[United States Government Manual] [June 01, 2005] [Pages 200-207] [From the U.S. Government Publishing Office, www.gpo.gov]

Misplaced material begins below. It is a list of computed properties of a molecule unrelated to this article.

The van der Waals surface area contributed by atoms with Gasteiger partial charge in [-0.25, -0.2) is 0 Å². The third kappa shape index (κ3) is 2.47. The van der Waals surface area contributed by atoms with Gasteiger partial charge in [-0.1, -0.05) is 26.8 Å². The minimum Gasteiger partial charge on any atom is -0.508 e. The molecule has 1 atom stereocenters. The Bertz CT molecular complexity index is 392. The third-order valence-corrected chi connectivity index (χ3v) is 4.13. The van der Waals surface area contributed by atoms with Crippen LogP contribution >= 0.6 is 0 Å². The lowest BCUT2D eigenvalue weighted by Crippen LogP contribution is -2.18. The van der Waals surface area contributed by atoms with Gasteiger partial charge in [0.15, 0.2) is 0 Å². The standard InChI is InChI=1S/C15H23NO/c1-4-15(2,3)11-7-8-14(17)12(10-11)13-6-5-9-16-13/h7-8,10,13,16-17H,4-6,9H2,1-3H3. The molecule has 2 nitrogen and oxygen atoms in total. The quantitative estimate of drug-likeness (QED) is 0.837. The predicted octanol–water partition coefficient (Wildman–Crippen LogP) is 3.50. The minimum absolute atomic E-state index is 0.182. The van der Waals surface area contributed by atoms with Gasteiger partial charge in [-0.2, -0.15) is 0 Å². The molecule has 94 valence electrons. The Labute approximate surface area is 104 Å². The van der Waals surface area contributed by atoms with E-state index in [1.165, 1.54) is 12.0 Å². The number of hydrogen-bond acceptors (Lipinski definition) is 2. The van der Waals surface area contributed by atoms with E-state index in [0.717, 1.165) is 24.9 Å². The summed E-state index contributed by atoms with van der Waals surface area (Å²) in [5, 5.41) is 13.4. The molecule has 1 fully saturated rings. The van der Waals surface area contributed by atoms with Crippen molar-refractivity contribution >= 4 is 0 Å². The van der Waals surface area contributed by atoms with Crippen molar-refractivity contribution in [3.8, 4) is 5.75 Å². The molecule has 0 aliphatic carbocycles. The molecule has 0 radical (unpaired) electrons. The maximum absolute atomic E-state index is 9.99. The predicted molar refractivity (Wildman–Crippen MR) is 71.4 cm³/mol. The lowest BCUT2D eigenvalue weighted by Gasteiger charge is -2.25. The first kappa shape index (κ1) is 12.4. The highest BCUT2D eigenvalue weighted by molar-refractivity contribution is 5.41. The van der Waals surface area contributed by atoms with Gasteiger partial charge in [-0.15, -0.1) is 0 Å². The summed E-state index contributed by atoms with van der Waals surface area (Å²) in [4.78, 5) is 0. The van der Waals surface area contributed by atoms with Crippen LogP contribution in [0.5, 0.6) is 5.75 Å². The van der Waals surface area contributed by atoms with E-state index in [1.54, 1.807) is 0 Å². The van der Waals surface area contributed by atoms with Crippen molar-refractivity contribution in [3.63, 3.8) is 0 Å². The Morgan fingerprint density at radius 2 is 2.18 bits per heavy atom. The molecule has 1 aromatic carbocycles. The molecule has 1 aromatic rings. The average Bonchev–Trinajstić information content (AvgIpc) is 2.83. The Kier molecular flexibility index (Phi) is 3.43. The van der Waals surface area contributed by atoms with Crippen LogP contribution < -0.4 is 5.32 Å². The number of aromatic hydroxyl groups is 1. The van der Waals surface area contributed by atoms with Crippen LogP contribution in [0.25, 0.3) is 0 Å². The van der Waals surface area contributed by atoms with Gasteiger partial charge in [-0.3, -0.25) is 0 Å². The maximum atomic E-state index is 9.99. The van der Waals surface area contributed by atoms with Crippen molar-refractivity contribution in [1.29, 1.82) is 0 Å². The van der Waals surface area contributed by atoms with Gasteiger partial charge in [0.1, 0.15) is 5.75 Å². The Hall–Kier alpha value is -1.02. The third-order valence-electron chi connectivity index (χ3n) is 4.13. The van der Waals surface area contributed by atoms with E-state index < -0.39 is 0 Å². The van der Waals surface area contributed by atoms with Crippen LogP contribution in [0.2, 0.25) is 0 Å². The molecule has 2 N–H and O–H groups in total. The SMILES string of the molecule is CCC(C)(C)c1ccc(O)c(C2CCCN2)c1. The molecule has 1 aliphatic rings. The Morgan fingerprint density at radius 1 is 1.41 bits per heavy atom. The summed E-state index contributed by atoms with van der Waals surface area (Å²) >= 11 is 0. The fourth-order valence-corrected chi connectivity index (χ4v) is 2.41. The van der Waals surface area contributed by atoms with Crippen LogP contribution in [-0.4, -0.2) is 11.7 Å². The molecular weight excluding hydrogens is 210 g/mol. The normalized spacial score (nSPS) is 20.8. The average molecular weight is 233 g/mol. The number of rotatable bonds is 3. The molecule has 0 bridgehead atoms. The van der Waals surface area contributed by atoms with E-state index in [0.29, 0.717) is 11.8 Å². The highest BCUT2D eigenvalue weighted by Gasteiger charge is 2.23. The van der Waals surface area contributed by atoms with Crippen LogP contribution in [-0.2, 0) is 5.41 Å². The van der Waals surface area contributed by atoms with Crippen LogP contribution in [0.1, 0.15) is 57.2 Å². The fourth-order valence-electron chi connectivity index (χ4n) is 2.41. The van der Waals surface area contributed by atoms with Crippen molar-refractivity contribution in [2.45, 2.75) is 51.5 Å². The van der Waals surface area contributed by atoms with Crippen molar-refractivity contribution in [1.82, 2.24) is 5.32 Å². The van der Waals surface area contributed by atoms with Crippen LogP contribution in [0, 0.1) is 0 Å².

[[Page 200]] DEPARTMENT OF EDUCATION 400 Maryland Avenue SW., Washington, DC 20202 Phone, 800-USA-LEARN (toll free). Internet, www.ed.gov. SECRETARY OF EDUCATION Margaret Spellings Chief of Staff David Dunn Director, Office of Public Affairs D.J. Nordquist, Acting General Counsel Kent Talbert, Acting Inspector General John P. Higgins, Jr. Assistant Secretary for Legislation (vacancy) and Congressional Affairs Assistant Secretary for Laurie M. Rich Intergovernmental and Interagency Affairs Deputy Secretary Raymond Simon Chief Financial Officer Jack Martin Chief Information Officer William Leidinger Assistant Secretary for William Leidinger Management Assistant Secretary for Civil Kenneth Marcus, Acting Rights Chief Operating Officer for Theresa A. Shaw Federal Student Aid Under Secretary Edward R. McPherson Director, Institute of Education Grover J. Whitehurst Sciences Assistant Secretary for Raymond Simon Elementary and Secondary Education Assistant Secretary for Sally Stoup Postsecondary Education Assistant Secretary for Special John Hager Education and Rehabilitative Services Assistant Secretary for Susan Sclafani Vocational and Adult Education Director, Office of English (vacancy) Language Acquisition, Language Enhancement, and Academic Achievement for Limited English Proficient Students Deputy Under Secretary, Office Deborah Price of Safe and Drug Free Schools Deputy Under Secretary, Office Nina Shokraii Rees of Innovation and Improvement ------------------------------------------------------------------------ The Department of Education establishes policy for, administers, and coordinates most Federal assistance to education. Its mission is to ensure equal access to education and to promote educational excellence throughout the Nation. The Department of Education was created by the Department of Education Organization Act (20 U.S.C. 3411) and is administered under the supervision and direction of the Secretary of Education. Secretary The Secretary of Education advises the President on education plans, policies, and programs of the Federal Government and serves as the chief executive officer of the Department, coordinating and overseeing all [[Page 201]] [GRAPHIC] [TIFF OMITTED] T201944.017 [[Page 202]] Department activities, providing support and encouragement to States and localities on matters related to education, and focusing the resources of the Department and the attention of the country on ensuring equal access to education and promoting educational excellence throughout the Nation. Activities Institute of Education Sciences The Institute of Education Sciences was formally established by Education Sciences Reform Act 2002. The Institute includes national education centers focused on research, statistics, and evaluation, and is the mechanism through which the Department supports the research activities needed to improve education policy and practice. Elementary and Secondary Education The Office of Elementary and Secondary Education directs, coordinates, and formulates policy for the Department's activities relating to early childhood, elementary, and secondary education. Included are grants and contracts to State educational agencies and local school districts, postsecondary schools, and nonprofit organizations for the education of disadvantaged, migrant, and Indian children; enhancement of State student achievement assessment systems; improvement of reading instruction; impact aid; technology; and after-school learning programs. The Office also focuses on providing children with the readiness skills and support they need in early childhood so they are ready to learn when they enter school, and on improving the quality of teachers and other instructional staff. English Language Acquisition The Officeof English Language Acquisition, Language Enhancement, and Academic Achievement for Limited English Proficient Students provides national leadership in promoting high- quality education and academic success for the Nation's population of English language learners. Federal Student Aid Federal Student Aid (FSA) manages and administers the postsecondary student financial assistance programs authorized under Title IV of the Higher Education Act 1965. These programs include the William D. Ford Federal Direct Loan, Federal Family Education Loan, Federal Pell Grant, Federal Supplemental Educational Opportunity Grant, Federal Perkins Loan, Federal Work-Study, Leveraging Educational Assistance Partnership, and Special Leveraging Educational Assistance Partnership Programs. These programs also represent Federal student aid for education beyond high school, providing over $69 billion in total new aid to almost 10 million students and families in fiscal year 2004. FSA also manages or oversees approximately $357 billion in oustanding loans for approximately 24 million borrowers. Innovation and Improvement The Office of Innovation and Improvement (OII) oversees competitive grantprograms that support the trial of innovations in the educational system and disseminates the lessons learned from these trials. OII administers, coordinates, and recommends policy for improving the quality of programs and activities designed to support and test innovations throughout the K-12 system in areas such as alternate routes to certification, traditional teaching of American history, dropout prevention, and arts in education. The Office also encourages the establishment of charter schools through planning, start- up funding, and approaches to credit enhancement for charter school facilities. The expansion of parental options and information is encouraged through alternatives including magnet schools, public school choice, and nonpublic education, and by working with community organizations to inform parents of their options. In this role, the Office serves as the Department's liaison and resource to the nonpublic educational community. In addition, OII oversees the Family Policy Compliance Office and manages the Fund for the Improvement of Education. Postsecondary Education The Office of Postsecondary Education (OPE) formulates Federal postsecondary education policy and administers [[Page 203]] programs that address critical national needs in support of their mission to increase access to quality postsecondary education. To increase access to postsecondary education, OPE develops policy for Federal student financial programs and support programs that reach out to low-income, first-generation college students and communities. OPE also supports programs that strengthen the capacity of colleges and universities serving a high percentage of disadvantaged students and improve teacher quality. OPE recognizes accrediting agencies that monitor academic quality, promote innovation in higher education, and improve and expand American educational resources for international studies and services. Safe and Drug-Free Schools The Office of Safe and Drug-Free Schools (OSDFS) administers, coordinates, and recommends policy for improving drug and violence prevention programs. OSDFS, in partnership with State and local educational agencies and public and private nonprofit organizations, supports and provides funding for efforts to create safe schools, respond to crises, prevent drug and alcohol abuse, ensure the health and well-being of students, and teach students good citizenship and character. The Office coordinates Department efforts in these areas with other Federal agencies and also leads the Department of Education's homeland security efforts. OSDFS also participates in the formulation and development of program policy, legislative proposals, and developing administration policies related to violence and drug prevention. The Office drafts program regulations, advises the Secretary on the formulation of comprehensive school health education policy, and develops a national researchagenda with other Federal agencies. OSDFS also administers the Department's character, citizenship, and civic education programs; gives guidance on correctional education issues; and provides financial assistance to States and local entities implementing correctional education programs. Special Education and Rehabilitative Services The Office of Special Education and Rehabilitative Services (OSERS) provides leadership to ensure that people with disabilities have services, resources, and equal opportunities to learn, work, and live as fully integrated, contributing members of society. OSERS supports programs that serve millions of children, youth, and adults with disabilities. It coordinates the activities of the Office of Special Education Programs in administering IDEA (the Individuals with Disabilities Education Improvement Act), which works to help States provide quality early intervention services and educational opportunities to help infants, toddlers, children, and youth with disabilities achieve their goals. OSERS supports State vocational rehabilitation and independent living programs that give people with disabilities the education, job training, and job placement services they need to gain meaningful employment and independent lives. It supports research and technological programs that are crafting blueprints for a barrier-free, inclusive society. OSERS supports Gallaudet University, the National Technical Institute for the Deaf, the American Printing House for the Blind, and the Helen Keller National Center. Vocational and Adult Education The Office of Vocational and Adult Education administers grant, contract, and technical assistance programs for vocational-technical education and for adult education and literacy. Regional Offices Each regional office serves as a center for the dissemination of information and provides technical assistance to State and local educational agencies and other institutions and individuals interested in Federal educational activities. Offices are located in Boston, MA; New York, NY; Philadelphia, PA; Atlanta, GA; Chicago, IL; Dallas, TX; Kansas City, MO; Denver, CO; San Francisco, CA; and Seattle, WA. [[Page 204]] Federally Aided Corporations American Printing House for the Blind P.O. Box 6085, Louisville, KY 40206 Phone, 502-895-2405. Internet, www.aph.org. President Tuck Tinsley III Chairman of the Board W. James Lintner, Jr. ------------------------------------------------------------------------ The American Printing House for the Blind (APH) produces and distributes educational materials adapted for students who are legally blind and enrolled in formal educational programs below the college level. Materials produced by APH include textbooks in braille and large type, educational tools such as braille typewriters and microcomputer software and hardware, teaching aides such as tests and performance measures, and other special supplies. The materials are distributed through allotments to the States to programs serving individuals who are blind. For further information, contact the American Printing House for the Blind, P.O. Box 6085, Louisville, KY 40206. Phone, 502-895-2405. Internet, www.aph.org. Gallaudet University 800 Florida Avenue NE., Washington, DC 20002 Phone, 202-651-5000. Internet, www.gallaudet.edu. President, Gallaudet University I. King Jordan Chairman, Board of Trustees Glenn B. Anderson ------------------------------------------------------------------------ Gallaudet University received its Federal charter in 1864 and is currently authorized by the Education of the Deaf Act of 1986, as amended. Gallaudet is a private, nonprofit education institution providing elementary, secondary, undergraduate, and continuing education programs for persons who are deaf. The University offers a traditional liberal arts curriculum for students who are deaf, and graduate programs in fields related to deafness for students who are deaf and students who are hearing. Gallaudet also conducts a wide variety of basic and applied deafness research and provides public service programs for persons who are deaf and for professionals who work with persons who are deaf. Gallaudet University is accredited by a number of accrediting bodies, among which are the Middle States Association of Colleges and Secondary Schools, the National Council for Accreditation of Teacher Education, and the Conference of Educational Administrators of Schools and Programs for the Deaf. Laurent Clerc National Deaf Education Center Gallaudet's Laurent Clerc National Deaf Education Center operates two Federally funded elementary and secondary education programs on the main campus of the University-- the Kendall Demonstration Elementary School and the Model Secondary School for the Deaf. These programs are authorized by the Education of the Deaf Act of 1986 (20 U.S.C. 4304, as amended October 7, 1998) for the primary purpose of developing, evaluating, and disseminating model curricula, instructional techniques and strategies, and materials that can be used in a variety of educational environments serving individuals throughout the Nation who are deaf or hard of hearing. The Education of the Deaf Act requires [[Page 205]] the programs to include students preparing for postsecondary opportunities other than college and students with a broad spectrum of needs, such as students who are lower achieving academically, come from non-English-speaking homes, have secondary disabilities, are members of minority groups, or are from rural areas. Model Secondary School for the Deaf The school was established by act of October 15, 1966 (20 U.S.C. 693), which was superseded by the Education of the Deaf Act of 1986. The school provides day and residential facilities for secondary aged students from across the United States from grades 9 to 12, inclusively. Kendall Demonstration Elementary School The school became the Nation's first demonstration elementary school for the deaf by act of December 24, 1970 (20 U.S.C. 695). This act was superseded by the Education of the Deaf Act of 1986. The school is a day program serving students from the Washington, DC, metropolitan area from the age of onset of deafness to age 15, inclusively, but not beyond the eighth grade or its equivalent. For further information, contact the Public Relations Office, Gallaudet University, 800 Florida Avenue NE., Washington, DC 20002. Phone, 202- 651-5505. Internet, www.gallaudet.edu. Howard University 2400 Sixth Street NW., Washington, DC 20059 Phone, 202-806-6100. Internet, www.howard.edu. President H. Patrick Swygert ------------------------------------------------------------------------ Howard University was established by act of March 2, 1867 (14 Stat. 438). It offers instruction in 12 schools and colleges, as follows: the colleges of arts and sciences; dentistry; engineering, architecture, and computer sciences; medicine; pharmacy, nursing, and allied health sciences; the graduate school; the schools of business; communications; divinity; education; law; and social work. In addition, Howard University has research institutes, centers, and special programs in the following areas: cancer, child development, computational science and engineering, international affairs, sickle cell disease, and the national human genome project. For further information, contact the Office of University Communications, Howard University, 2400 Sixth Street NW., Washington, DC 20059. Phone, 202-806-0970. Internet, www.howard.edu. National Institute for Literacy Suite 730, 1775 I Street NW., Washington, DC 20006 Phone, 202-233-2025 Director Sandra L. Baxter, Acting ------------------------------------------------------------------------ The National Institute for Literacy leads the national effort towards a fully literate America. By building and strengthening national, regional, and State literacy infrastructures, the Institute fosters collaboration and innovation. Its goal is to ensure that all Americans with literacy needs receive the high-quality education and basic skills services necessary to [[Page 206]] achieve success in the workplace, family, and community. National Technical Institute for the Deaf Rochester Institute of Technology 52 Lomb Memorial Drive, Rochester, NY 14623 Phone, 716-475-6853 (voice/TDD). Internet, www.ntid.edu. President, Rochester Institute of Technology Albert J. Simone Vice President, National Technical Institute for T. Alan Hurwitz the Deaf ------------------------------------------------------------------------ The National Technical Institute for the Deaf (NTID) was established by act of June 8, 1965 (20 U.S.C. 681) to promote the employment of persons who are deaf, by providing technical and professional education. The National Technical Institute for the Deaf Act was superseded by the Education of the Deaf Act of 1986 (20 U.S.C. 4431, as amended October 7, 1998). The Department of Education maintains a contract with the Rochester Institute of Technology (RIT) for the operation of a residential facility for postsecondary technical training and education for individuals who are deaf. The purpose of the special relationship with the host institution is to provide NTID and its students access to more facilities, institutional services, and career preparation options than could be otherwise provided by a national technical institute for the deaf standing alone. NTID offers a variety of technical programs at the certificate, diploma, and associate degree levels. Degree programs include majors in business, engineering, science, and visual communications. In addition, NTID students may participate in approximately 200 educational programs available through the Rochester Institute of Technology. Students who are deaf that enroll in NTID or RIT programs are provided a wide range of support services and special programs to assist them in preparing for their careers, including tutoring, counseling, note-taking, interpreting, specialized educational media, cooperative work experience, and specialized job placement. Both RIT and NTID are accredited by the Middle States Association of Colleges and Secondary Schools. NTID also conducts applied research in occupational- and employment- related aspects of deafness, communication assessment, the demographics of NTID's target population, and learning processes in postsecondary education. In addition, NTID conducts training workshops and seminars related to deafness. These workshops and seminars are offered to professionals throughout the Nation who employ, work with, teach, or otherwise serve persons who are deaf. For further information, contact the Rochester Institute of Technology, National Technical Institute for the Deaf, Department of Recruitment and Admissions, Lyndon Baines Johnson Building, 52 Lomb Memorial Drive, Rochester, NY 14623-5604. Phone, 716-475-6700. Internet, www.ntid.edu. [[Page 207]] Sources of Information Inquiries on the following information may be directed to the specified office, Department of Education, 400 Maryland Avenue SW., Washington, DC 20202. Contracts and Small Business Activities Call or write the Office of Small and Disadvantaged Business Utilization. Phone, 202-245-6301. Employment Inquiries and applications for employment, and inquiries regarding the college recruitment program, should be directed to the Human Resources Group. Phone, 202-401-0553. Organization Contact the Executive Office, Office of Management. Phone, 202-401-0690. TDD, 202-260-8956. For further information, contact the Information Resources Center, Department of Education, Room 5E248 (FB-6), 400 Maryland Avenue SW., Washington, DC 20202. Phone, 800-USA-LEARN. Internet, www.ed.gov.